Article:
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J Urol. 2000 Oct;164(4):1143-7.

The natural history of small renal masses.

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Division of Urology, Departments of Surgery and Diagnostic Imaging, University of Toronto, Princess Margaret Hospital and Toronto General Hospital, and Department of Biostatistics, Princess Margaret Hospital and Sunnybrook and Women's College He.



Ultrasound, computerized tomography and magnetic resonance imaging are widely available. Incidentally discovered small renal masses are reported more frequently. Most of these masses are low stage renal cell carcinomas. To understand better the natural history of these lesions and offer appropriate management, we followed prospectively a series of patients with this type of lesion.


A total of 13 patients with radiologically detected solitary small renal masses who were unfit for or refused surgery were followed with abdominal imaging for a median of 42 months. Median patient age was 69 years and mean lesion volume at diagnosis was 13.6 cm.3 or 2.95 cm. in diameter. Growth rate was calculated based on tumor volume rather than bi-dimensional diameter. Individual slopes of tumor size in time were calculated.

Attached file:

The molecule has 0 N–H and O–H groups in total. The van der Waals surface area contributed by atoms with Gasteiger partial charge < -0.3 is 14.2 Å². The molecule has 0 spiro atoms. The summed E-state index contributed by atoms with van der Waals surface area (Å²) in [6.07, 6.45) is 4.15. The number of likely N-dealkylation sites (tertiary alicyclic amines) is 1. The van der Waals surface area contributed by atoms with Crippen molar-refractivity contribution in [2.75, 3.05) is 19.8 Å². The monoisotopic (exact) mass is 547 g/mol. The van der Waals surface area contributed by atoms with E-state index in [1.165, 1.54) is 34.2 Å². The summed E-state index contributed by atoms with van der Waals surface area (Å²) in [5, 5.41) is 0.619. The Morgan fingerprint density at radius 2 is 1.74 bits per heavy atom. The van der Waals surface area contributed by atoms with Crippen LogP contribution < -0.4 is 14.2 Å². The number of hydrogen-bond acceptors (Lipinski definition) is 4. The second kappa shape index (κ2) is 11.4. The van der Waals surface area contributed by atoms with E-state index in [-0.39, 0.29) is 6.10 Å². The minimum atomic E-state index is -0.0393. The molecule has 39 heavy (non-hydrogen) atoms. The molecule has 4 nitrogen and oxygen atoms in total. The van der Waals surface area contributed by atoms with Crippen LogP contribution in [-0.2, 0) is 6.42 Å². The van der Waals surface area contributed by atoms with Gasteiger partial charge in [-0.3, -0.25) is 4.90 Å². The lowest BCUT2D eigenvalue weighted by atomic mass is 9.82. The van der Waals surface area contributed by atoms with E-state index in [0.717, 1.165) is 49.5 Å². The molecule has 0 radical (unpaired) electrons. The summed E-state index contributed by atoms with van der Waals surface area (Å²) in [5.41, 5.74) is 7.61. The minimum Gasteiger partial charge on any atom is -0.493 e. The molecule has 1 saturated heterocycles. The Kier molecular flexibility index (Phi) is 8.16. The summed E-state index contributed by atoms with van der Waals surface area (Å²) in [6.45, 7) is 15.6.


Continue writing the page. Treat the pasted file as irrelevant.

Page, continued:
Of the 13 patients 5 underwent surgery following a period of surveillance because of apparent tumor enlargement or new onset of symptoms. Pathological evaluation revealed renal cell carcinoma in all 5. No patient had metastases. Only 2 tumors were fast growing and these were the only 2 cases in which symptoms developed. When these patients were excluded from analysis, average growth rate was 1.32 cm.3 per year (p = 0.5, 95% confidence interval -3.00 to 5.76 cm.3 per year), which was not statistically significantly different from 0 slope or no growth.


These results demonstrate that the growth rate of small renal tumors is variable, tumors that are destined to grow and possibly metastasize do so early and most small tumors grow at a low rate or not at all.

[Indexed for MEDLINE]

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